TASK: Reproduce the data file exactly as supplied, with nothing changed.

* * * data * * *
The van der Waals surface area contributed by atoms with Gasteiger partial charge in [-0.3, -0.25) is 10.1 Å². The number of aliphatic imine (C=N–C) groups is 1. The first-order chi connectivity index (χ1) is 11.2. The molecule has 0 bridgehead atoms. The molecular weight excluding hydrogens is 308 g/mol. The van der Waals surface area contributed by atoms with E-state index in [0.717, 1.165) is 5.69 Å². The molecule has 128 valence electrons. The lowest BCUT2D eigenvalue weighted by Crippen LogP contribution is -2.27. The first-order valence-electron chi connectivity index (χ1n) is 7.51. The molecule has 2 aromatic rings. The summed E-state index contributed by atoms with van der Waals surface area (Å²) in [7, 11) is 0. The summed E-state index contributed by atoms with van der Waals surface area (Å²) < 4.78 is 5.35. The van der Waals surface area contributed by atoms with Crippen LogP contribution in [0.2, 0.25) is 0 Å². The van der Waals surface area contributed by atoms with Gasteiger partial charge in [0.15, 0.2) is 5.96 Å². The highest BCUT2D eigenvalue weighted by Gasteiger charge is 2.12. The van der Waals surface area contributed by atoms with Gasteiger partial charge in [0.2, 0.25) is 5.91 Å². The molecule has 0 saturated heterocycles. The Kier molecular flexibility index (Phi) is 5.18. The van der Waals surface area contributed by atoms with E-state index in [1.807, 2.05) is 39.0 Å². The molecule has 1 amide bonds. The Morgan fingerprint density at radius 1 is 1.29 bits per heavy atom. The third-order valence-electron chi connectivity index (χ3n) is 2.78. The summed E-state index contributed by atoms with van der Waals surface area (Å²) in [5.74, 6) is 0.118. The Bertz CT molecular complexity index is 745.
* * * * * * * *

The van der Waals surface area contributed by atoms with Gasteiger partial charge in [-0.3, -0.25) is 10.1 Å². The number of aliphatic imine (C=N–C) groups is 1. The first-order chi connectivity index (χ1) is 11.2. The molecule has 0 bridgehead atoms. The molecular weight excluding hydrogens is 308 g/mol. The van der Waals surface area contributed by atoms with E-state index in [0.717, 1.165) is 5.69 Å². The molecule has 128 valence electrons. The lowest BCUT2D eigenvalue weighted by Crippen LogP contribution is -2.27. The first-order valence-electron chi connectivity index (χ1n) is 7.51. The molecule has 2 aromatic rings. The summed E-state index contributed by atoms with van der Waals surface area (Å²) in [7, 11) is 0. The summed E-state index contributed by atoms with van der Waals surface area (Å²) < 4.78 is 5.35. The van der Waals surface area contributed by atoms with Crippen LogP contribution in [0.2, 0.25) is 0 Å². The van der Waals surface area contributed by atoms with Gasteiger partial charge in [0.15, 0.2) is 5.96 Å². The highest BCUT2D eigenvalue weighted by Gasteiger charge is 2.12. The van der Waals surface area contributed by atoms with Gasteiger partial charge in [0.2, 0.25) is 5.91 Å². The molecule has 0 saturated heterocycles. The Kier molecular flexibility index (Phi) is 5.18. The van der Waals surface area contributed by atoms with E-state index in [1.807, 2.05) is 39.0 Å². The molecule has 1 amide bonds. The Morgan fingerprint density at radius 1 is 1.29 bits per heavy atom. The third-order valence-electron chi connectivity index (χ3n) is 2.78. The summed E-state index contributed by atoms with van der Waals surface area (Å²) in [5.74, 6) is 0.118. The Bertz CT molecular complexity index is 745.